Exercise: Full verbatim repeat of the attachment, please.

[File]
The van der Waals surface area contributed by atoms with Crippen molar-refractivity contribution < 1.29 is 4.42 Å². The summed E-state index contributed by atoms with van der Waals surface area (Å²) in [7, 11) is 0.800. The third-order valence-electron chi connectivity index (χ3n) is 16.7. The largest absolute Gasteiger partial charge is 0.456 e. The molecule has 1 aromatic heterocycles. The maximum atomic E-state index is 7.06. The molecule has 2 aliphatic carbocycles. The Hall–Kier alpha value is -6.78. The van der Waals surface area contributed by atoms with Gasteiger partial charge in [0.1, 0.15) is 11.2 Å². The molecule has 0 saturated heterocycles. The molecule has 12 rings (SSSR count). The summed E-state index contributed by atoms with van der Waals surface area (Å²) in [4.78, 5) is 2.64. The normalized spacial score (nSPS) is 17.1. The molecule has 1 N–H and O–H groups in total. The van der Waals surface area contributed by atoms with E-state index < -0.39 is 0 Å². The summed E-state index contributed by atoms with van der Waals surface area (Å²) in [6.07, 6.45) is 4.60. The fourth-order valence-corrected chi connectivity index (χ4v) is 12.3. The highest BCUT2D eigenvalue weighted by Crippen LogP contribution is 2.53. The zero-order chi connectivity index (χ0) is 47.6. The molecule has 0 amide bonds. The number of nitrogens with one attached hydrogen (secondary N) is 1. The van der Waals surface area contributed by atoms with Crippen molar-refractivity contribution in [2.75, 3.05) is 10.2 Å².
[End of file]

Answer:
The van der Waals surface area contributed by atoms with Crippen molar-refractivity contribution < 1.29 is 4.42 Å². The summed E-state index contributed by atoms with van der Waals surface area (Å²) in [7, 11) is 0.800. The third-order valence-electron chi connectivity index (χ3n) is 16.7. The largest absolute Gasteiger partial charge is 0.456 e. The molecule has 1 aromatic heterocycles. The maximum atomic E-state index is 7.06. The molecule has 2 aliphatic carbocycles. The Hall–Kier alpha value is -6.78. The van der Waals surface area contributed by atoms with Gasteiger partial charge in [0.1, 0.15) is 11.2 Å². The molecule has 0 saturated heterocycles. The molecule has 12 rings (SSSR count). The summed E-state index contributed by atoms with van der Waals surface area (Å²) in [4.78, 5) is 2.64. The normalized spacial score (nSPS) is 17.1. The molecule has 1 N–H and O–H groups in total. The van der Waals surface area contributed by atoms with E-state index < -0.39 is 0 Å². The summed E-state index contributed by atoms with van der Waals surface area (Å²) in [6.07, 6.45) is 4.60. The fourth-order valence-corrected chi connectivity index (χ4v) is 12.3. The highest BCUT2D eigenvalue weighted by Crippen LogP contribution is 2.53. The zero-order chi connectivity index (χ0) is 47.6. The molecule has 0 amide bonds. The number of nitrogens with one attached hydrogen (secondary N) is 1. The van der Waals surface area contributed by atoms with Crippen molar-refractivity contribution in [2.75, 3.05) is 10.2 Å².